The Acoustic Guitar Forum

Go Back   The Acoustic Guitar Forum > General Acoustic Guitar and Amplification Discussion > PLAY and Write

Reply
 
Thread Tools
  #16  
Old 01-23-2022, 09:09 AM
Malcolm Kindnes Malcolm Kindnes is offline
Registered User
 
Join Date: Jan 2007
Location: Ireland
Posts: 1,613
Default

Quote:
Originally Posted by pickinray View Post
This is excellent advice. When I started Travis picking, I found that keeping my thumb going was the key. This video was helpful to me:

https://www.youtube.com/watch?v=m6b371mNkCw

Good luck!
This is correct, it must become second nature.
Reply With Quote
  #17  
Old 01-23-2022, 09:13 AM
Twiddle Dee Twiddle Dee is offline
Charter Member
 
Join Date: Mar 2010
Location: North Western Ontario, Canada
Posts: 318
Default

Lots of great advice here. For the raw beginner I'd say practice playing a solid alternating quarter note bass with your thumb until it's all muscle memory and then work in some melody eighth notes with you middle and index fingers. Try making up a simple melody in D using a dropped D tuning so you can play an alternate bass between the 2 open D strings. Strive for developing right thumb independence. Your thumb is your bass player and even though he doesn't play fancy, he keeps things solid.
__________________
Tom

It's simply mind over matter. If I don't mind then it doesn't matter.
Reply With Quote
  #18  
Old 01-23-2022, 09:24 AM
Joe Beamish Joe Beamish is offline
Registered User
 
Join Date: Oct 2009
Location: Austin
Posts: 988
Default

You can practice a basic pattern, as heard for example in John Hurtís songs, even while youíre away from your guitar.

You can tap it out on your leg whilst sitting at a stoplight: Thumb, index, thumb, middle finger.

Then add the alternating movement to your thumb: Thumb on the bass E string, index, thumb on the D string, middle finger. Repeat this pattern of movement. You can replicate this away from the guitar and practice it anywhere. Repetition is key.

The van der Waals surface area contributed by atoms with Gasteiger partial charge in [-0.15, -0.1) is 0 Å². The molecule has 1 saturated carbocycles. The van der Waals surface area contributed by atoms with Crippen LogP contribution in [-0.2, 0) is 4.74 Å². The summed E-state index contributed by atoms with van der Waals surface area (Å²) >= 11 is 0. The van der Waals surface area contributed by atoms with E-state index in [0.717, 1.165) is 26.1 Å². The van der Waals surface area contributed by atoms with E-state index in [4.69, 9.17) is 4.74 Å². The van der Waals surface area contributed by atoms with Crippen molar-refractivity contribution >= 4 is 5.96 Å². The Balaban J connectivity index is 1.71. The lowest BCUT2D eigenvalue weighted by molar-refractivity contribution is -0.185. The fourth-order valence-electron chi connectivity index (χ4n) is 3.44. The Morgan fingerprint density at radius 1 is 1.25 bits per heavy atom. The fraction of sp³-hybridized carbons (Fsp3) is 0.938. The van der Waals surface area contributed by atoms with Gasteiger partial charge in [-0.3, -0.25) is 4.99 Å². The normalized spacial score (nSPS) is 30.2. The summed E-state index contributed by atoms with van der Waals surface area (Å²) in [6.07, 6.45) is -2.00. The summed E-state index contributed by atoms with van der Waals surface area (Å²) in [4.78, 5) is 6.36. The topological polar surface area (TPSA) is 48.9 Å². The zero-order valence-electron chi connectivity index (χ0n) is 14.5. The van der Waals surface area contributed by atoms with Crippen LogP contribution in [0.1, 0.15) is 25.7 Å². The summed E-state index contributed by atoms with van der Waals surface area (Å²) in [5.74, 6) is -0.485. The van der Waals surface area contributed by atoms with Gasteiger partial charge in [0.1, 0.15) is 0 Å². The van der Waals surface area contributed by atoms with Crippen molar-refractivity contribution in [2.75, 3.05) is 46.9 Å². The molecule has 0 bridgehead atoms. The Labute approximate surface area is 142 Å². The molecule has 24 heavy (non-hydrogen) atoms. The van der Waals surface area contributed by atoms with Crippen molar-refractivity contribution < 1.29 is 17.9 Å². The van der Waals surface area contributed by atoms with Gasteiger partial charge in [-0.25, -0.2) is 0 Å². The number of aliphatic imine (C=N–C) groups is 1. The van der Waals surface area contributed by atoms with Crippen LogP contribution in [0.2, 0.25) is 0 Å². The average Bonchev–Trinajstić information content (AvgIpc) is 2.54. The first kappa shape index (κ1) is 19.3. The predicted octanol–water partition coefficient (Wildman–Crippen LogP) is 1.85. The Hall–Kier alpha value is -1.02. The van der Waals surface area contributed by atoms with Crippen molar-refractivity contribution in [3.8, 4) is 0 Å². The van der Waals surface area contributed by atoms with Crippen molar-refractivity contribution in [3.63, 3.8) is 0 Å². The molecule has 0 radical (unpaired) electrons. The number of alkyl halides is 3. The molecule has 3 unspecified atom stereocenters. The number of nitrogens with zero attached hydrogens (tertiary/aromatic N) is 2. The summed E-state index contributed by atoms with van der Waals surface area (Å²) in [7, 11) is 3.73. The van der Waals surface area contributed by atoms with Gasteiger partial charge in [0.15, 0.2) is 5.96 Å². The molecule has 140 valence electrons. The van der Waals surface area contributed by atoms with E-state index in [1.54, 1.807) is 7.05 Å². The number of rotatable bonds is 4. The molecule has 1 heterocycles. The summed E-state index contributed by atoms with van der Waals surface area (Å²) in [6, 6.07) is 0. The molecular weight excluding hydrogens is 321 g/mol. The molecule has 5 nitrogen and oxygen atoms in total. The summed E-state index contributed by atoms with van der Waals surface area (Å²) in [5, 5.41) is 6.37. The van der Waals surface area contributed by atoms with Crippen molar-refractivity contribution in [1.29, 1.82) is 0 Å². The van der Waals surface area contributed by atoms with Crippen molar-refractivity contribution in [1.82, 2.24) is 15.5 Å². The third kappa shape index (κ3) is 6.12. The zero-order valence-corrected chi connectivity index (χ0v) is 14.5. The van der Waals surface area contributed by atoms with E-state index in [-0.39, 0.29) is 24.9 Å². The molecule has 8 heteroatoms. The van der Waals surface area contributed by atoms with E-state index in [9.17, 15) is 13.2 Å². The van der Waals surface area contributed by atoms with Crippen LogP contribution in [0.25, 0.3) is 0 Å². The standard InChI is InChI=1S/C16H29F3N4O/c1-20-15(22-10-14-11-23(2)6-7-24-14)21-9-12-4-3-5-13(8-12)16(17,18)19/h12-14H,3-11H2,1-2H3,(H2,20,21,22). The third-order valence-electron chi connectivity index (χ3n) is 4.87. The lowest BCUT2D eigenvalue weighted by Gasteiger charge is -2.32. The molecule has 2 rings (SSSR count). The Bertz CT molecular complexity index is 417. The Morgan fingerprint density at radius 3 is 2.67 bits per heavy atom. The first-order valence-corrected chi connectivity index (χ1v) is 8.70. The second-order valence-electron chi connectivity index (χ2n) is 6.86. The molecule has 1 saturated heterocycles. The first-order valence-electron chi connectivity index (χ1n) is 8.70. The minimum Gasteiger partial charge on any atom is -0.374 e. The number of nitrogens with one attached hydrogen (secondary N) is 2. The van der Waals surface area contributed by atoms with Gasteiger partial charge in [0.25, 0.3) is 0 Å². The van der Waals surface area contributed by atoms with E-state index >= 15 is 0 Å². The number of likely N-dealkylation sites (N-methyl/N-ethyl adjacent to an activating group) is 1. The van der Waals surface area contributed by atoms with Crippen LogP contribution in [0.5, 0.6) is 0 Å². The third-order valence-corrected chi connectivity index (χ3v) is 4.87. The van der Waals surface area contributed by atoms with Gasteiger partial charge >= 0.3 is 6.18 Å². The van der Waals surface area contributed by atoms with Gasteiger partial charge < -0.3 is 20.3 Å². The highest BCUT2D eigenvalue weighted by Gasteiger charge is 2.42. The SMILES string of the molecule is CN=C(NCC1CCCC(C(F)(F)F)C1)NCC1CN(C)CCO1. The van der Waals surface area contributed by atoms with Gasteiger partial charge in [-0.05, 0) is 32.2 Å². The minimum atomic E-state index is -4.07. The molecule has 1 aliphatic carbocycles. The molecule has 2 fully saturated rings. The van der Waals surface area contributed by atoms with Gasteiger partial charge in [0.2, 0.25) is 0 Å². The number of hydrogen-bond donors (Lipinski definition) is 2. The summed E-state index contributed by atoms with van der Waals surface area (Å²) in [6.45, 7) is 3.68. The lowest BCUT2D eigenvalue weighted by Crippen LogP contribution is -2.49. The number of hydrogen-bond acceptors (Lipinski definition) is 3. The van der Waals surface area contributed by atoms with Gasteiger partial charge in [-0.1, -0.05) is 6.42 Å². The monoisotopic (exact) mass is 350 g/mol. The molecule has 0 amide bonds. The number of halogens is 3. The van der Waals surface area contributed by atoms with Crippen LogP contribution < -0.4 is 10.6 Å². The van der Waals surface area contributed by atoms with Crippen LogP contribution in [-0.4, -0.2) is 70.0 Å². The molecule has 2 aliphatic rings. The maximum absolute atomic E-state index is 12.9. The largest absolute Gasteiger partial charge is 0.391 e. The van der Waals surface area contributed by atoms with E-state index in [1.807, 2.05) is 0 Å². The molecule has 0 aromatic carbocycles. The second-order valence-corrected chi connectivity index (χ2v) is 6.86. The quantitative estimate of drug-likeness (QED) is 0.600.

I mention John Hurt because some of his numbers, such as Hey Baby Right Away, will help you to establish the basic pattern while allowing you to play and sing lovely little songs.

Then grow from there. Baby steps.
Reply With Quote
  #19  
Old 01-23-2022, 09:38 AM
Jim Owen's Avatar
Jim Owen Jim Owen is offline
Charter Member
 
Join Date: May 2012
Location: Wilkes County NC and Columbus Georgia
Posts: 6,955
Default

I recall overthinking it. But then, one day, my thumb naturally slipped into an alternating bass pattern. I’d practiced a lot with the goal of playing Travis style.

I used to compare it with driving a manual transmission. Awkward and jerky to begin with but smooth and effortless with practice.

If you practice, it will come.
__________________
Peace,
Jimmy

Optima dies, prima fugit

FOR SALE: Canadian Larrivee 0-01K
Reply With Quote
  #20  
Old 01-23-2022, 09:43 AM
tbeltrans tbeltrans is offline
Charter Member
 
Join Date: Mar 2008
Location: Twin Cities
Posts: 7,285
Default

Quote:
Originally Posted by Brooklyn Bob View Post
Travis picking is all about the thumb. Get it working like a metronome and then start filling in the blanks with the other fingers.
This is very true and to the point. I would recommend Rick Ruskin's DVD. This is his description taken from his site (http://liondogmusic.com/Products.html):

Acoustic Fingerstyle Guitar; Video Progressions
Rick Ruskin's remarkable style captures all the nuances of a band/rhythm-section and transforms the parts into amazing, in-the-pocket fingerstyle grooves like you've never imagined on a single guitar! Split-screen video format covers: right- and left-hand technique, walking bass and counterpoint lines, open-voiced triads, simultaneous bass/rhythm/lead parts, pedal-steel effects, double-stop bends, harmonics and more. The techniques are immediately put to use in extraordinary instrumental versions of: Rikki Don't Lose That Number (Steely Dan), Georgia On My Mind, and four originals, each in standard tuning. His meticulous blow-by-blow analysis of each phrase is loaded with variations and insight that show how to transform the essence of any tune into dynamic arrangements of your own.